A community with affordable housing, including a trailer park, would be disrupted so commuters from Fauquier and other counties can temporarily drive a bit faster through PWC. Over six acres of wetlands would be filled in, impacting the natural environment and resilience to climate change. A noise wall would be constructed from Sudley Road to Bull Run, blocking all potential bike/pedestrian access across the highway barrier except at a Lomond Drive intersection.
The traffic analysis report (check the tables on pp. 23-24, and p. 40 for Godwin Dr and for Rte 28 in Fairfax County) indicates that the Alternative 2B commuter Bypass road would create clogged, “failing” intersections on existing Godwin Drive, at all four new Godwin Dr Extension intersections, and along Centreville Rd in Fairfax County (between the north end of the Bypass and I-66). If this Bypass is approved, a future “Fix Godwin Drive” campaign will require even more funding – hundreds of millions for more highway paving. New flyover ramps might have to be added to the interchange of Route 28 and Prince William Parkway/Route 234 Bypass, and Godwin Dr between Nokesville Road and Sudley Road would need widening and intersection improvements . This is not a smart growth approach.
Residents of Prince William County need a government that uses smart growth principles to guide future land use and transportation decisions. Prince William County residents want livable communities that are great places to work, live, play, and raise a family. Prince William County residents want a sustainable environment that provides a resilient approach to the effects of climate change.
1) Establish Citizen Transportation Advisory Commissions for Prince William County, Manassas, and Manassas Park.
Meaningful and Robust Public Participation Processes for the Coming
Comprehensive Plan Updates for the County and Cities.
3) Expand and Enhance Public Transportation as an Effective Travel Choice:
a) Add midday, evening, and reverse-commute VRE trips, possibly as shortened runs to/from Alexandria and/or Springfield/Franconia.
b) Add local and commuter bus service along Rte 28 and Sudley Rd, ideally in dedicated lanes.
c) Extend Richmond Hwy BRT south through Prince William County along the Rte 1 corridor to Quantico.
4) Build Complete Streets, especially a Primary Bikeway Network that Crosses Major Barriers (e.g., rivers, freeways, land parcels):
a) Build a continuous “I-66 Trail”, largely along Balls Ford Rd and across Bull Run into Fairfax County.
b) Build a quality bike/ped crossing of I-66 at or near Sudley Rd/Bus 234. In short term, ensure space for paths beneath all new I-66 overpasses of Sudley Rd.
c) Retrofit quality bike/ped crossings of I-95, especially at/near Prince Wm Pkwy/Horner Rd and at/near Dale Blvd/Opitz Blvd, but also at/near Rte 123, 234, & Joplin Rd.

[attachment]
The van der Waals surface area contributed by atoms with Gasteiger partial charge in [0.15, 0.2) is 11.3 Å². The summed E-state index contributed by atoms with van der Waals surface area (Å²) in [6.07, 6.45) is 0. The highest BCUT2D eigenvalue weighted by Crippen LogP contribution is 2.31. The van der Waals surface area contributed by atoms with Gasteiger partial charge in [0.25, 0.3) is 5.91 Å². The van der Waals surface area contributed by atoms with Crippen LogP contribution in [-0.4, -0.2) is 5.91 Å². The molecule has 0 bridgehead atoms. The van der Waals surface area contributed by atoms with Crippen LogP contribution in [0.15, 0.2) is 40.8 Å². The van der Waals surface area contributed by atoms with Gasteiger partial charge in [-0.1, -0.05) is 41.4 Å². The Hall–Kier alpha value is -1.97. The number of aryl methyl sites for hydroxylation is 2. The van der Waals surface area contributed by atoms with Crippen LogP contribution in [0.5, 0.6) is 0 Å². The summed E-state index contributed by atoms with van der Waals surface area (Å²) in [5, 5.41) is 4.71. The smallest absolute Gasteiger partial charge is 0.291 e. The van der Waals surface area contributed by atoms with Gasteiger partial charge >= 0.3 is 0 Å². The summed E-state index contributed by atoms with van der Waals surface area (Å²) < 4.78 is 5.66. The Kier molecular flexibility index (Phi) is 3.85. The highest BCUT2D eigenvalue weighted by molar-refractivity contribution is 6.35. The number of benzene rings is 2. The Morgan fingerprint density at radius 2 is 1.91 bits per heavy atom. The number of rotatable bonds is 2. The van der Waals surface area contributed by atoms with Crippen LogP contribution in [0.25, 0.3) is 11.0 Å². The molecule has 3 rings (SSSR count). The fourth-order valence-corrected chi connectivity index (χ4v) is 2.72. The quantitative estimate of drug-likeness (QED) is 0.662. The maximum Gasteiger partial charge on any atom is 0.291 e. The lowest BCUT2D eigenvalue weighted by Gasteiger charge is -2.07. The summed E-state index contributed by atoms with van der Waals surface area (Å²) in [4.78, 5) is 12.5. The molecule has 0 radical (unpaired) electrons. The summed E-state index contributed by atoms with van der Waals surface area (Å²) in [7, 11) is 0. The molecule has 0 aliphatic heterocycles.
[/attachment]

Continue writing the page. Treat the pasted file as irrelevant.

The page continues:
d) Complete a continuous trail along Rte 234, from Rte 1 to I-66, including the totally missing segment between Brentsville Rd and I-66.
e) Include quality bike/ped access along and across Flat Branch and Bull Run in the proposed Godwin Dr Extension (Rte 28 environmental assessment).
f) Improve US Bike Route 1, a Maine-to Florida bikeway: Retrofit paved shoulders along Aden Rd (Joplin Rd to Fleetwood Dr) and Fleetwood Dr (Aden Rd to Fauquier line), fix the Hoadly Rd bike lanes, and sign all of USBR1 in PWC. Plan and create a paved shared-use path along the perimeter of Quantico Marine Corps Base as a long-term project.
g) Improve bike/ped crossings of Bull Run and the Occoquan River, including at Old Centreville Rd/Ordway Rd, Rte 28, Yates Ford Rd, I-66 Trail (connect Balls Ford Rd to Bull Run Dr), and Rte 1.
h) Improve bike/ped access along the Rte 29 corridor (Bull Run to Fauquier line).
i) Establish continuous ped/bike access along Old Bridge Rd.
j) Plan and develop a bikeway and trail network in Manassas Park.
Livable, Walkable, and Vibrant Transit-Oriented Communities:
a) Plan to revive aging suburban retail corridors and malls for higher-density, mixed-use, bus-transit-oriented redevelopment (e.g., Manassas Mall and the Sudley Rd corridor, Rte 28 in Yorkshire, Rte 1, Dale Blvd, Old Bridge Rd).
b) Remove or scale back all or part of numerous proposed road widenings from the Comprehensive Plan, including Brady’s Hill Rd, Carver Rd, Catharpin Rd, Dale Blvd, Dumfries Rd, Farm Creek Dr, Featherstone Rd, Gideon Dr, Godwin Dr Extension, Gordon Blvd, Groveton Rd, Gum Springs Rd, Horner Rd, Lucasville Rd, Manassas Battlefield Bypass, Neabsco Rd, Old Centreville Rd, PW Pkwy, Signal Hill Rd, Station Rd, Sudley Manor Dr, Sudley Rd, Rte 15, Rte 29, Rte 55, and Wellington Rd.
c) Innovation Town Center: Plan and develop a robust pedestrian and bicycle network, including a high-quality connection to the north side of the expanded Broad Run VRE Station.
6)Operate a Vibrant Safe Routes to School Program:
a) All new public schools, including the 13th high school, should be walkable and bikeable and include quality bicycle parking accommodations.
Walking and Bicycling Safer:
a) Improve pedestrian crossings of multilane arterials (e.g., add missing pedestrian crossing signals, Leading Pedestrian Intervals, conspicuously marked crosswalks, sidewalk bulb outs, and/or streetlights; remove Right-Turn-Only Lanes).
b) Retrofit missing sidewalks along arterial roadways and on walk routes to schools and transit.
c) Provide a signed detour when pedestrian or bicycle facilities are closed for construction or maintenance activities.
8)Build a Comprehensive Recreational Trails Network:
a) Complete the East Coast Greenway/Potomac Heritage National Scenic Trail shared-use path through PWC, generally between Rte 1 and the Potomac River.
VRE Bicycle Access:
a) Provide covered bicycle parking and rental bicycle storage lockers at every VRE station in Prince William County, Manassas, and Manassas Park.
b) Improve bike/ped connections to VRE stations from all directions, including the expanded Broad Run station (including the Broad Run Trail), to improve bike/ped access to VRE from Bristow, the Landing at Cannon Branch, and Innovation Town Center.
c) Expand VRE bike-on-rail access (long capped at 34 bikes on 17 daily trains).